Where Does The Thames Turn Salty?

Where Does The Thames Turn Salty?
Looking west up the Thames at sunset - with the shard to the left, tower bridge in the middle and the city off to the right
The Thames has got to turn from freshwater to saline somewhere — but where? Image: Jason Hawkes

Beneath the stone pulpits jutting from the sides of Blackfriars Bridge are J.B. Philip's birds, skilfully carved from Portland stone. On the east-facing pulpit they're seabirds; on the west-facing pulpit you'll find freshwater species.

It's a nod to how the salinity and wildlife of the Thames transforms the closer you head out to sea. But where exactly does the Thames change from fresh to salt water? Spoiler alert: it's not Blackfriars Bridge.

Somewhere else you might think the sea change (pun intended) might occur is at the mighty Thames Barrier. But again, you'd be wrong.

Truth is, the answer to this one isn't plain sailing.

Let's go to the source of the river — and even this isn't straightforward, because there are two credible Thames sources — one near Cirencester, the other a little outside Cheltenham. Meandering through Oxford, Reading, Henley, Marlow and Windsor the river then makes its Greater London debut at Hampton.

a still day on teddington weir, with some boats moored up nearby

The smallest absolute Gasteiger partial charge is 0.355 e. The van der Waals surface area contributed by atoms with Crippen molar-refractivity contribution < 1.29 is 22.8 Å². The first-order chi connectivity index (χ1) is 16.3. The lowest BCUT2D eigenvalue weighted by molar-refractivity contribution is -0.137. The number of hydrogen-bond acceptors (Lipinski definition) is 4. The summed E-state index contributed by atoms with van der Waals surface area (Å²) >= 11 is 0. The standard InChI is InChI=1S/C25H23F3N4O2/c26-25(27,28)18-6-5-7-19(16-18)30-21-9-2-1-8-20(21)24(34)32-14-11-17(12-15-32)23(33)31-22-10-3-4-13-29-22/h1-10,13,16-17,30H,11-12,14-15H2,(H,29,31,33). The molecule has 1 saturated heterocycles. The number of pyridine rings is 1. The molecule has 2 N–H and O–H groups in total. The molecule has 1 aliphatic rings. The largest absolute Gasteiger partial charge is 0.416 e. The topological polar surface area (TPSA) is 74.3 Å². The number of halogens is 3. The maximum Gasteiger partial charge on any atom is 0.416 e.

Teddington Weir - the tidal limit of the Thames. Image: M@/Londonist.

And officially, the tidal limit of the Thames is located not much further downstream, at Teddington Weir. Yet if you stuck a finger in the water at this point and tasted it (and by the way, you really shouldn't), don't expect it to be salty.

As observed on Floating Down the River, while the river does start turning saline after Teddington, because of its irregular, serpentine nature — which mixes together fresh and salty water — the Thames remains more or less freshwater all the way to Battersea. Even then, the water's only brackish, not saline, per se.

a seal on the beach in east london - with a clipper ship passing behind it
Photo: Bill Green/Thames Festival Trust

And though the river does gradually increase in salt content overall as it nears the North Sea, where tributaries flow into the Thames — at Creekmouth in east London, for example — the water is fresher, and less salty.

In short: most of the Thames within Greater London contains saltwater — but the river's not necessarily that salty.

Marine animals including seals, dolphins — even sharks — have been known to ply the Thames, and while they're usually spotted around the river mouth (where you'd expect to find them), they can swim up as far as central London — and even Teddington.

With thanks to David Whittaker for his help researching this article.

Last Updated 18 May 2022

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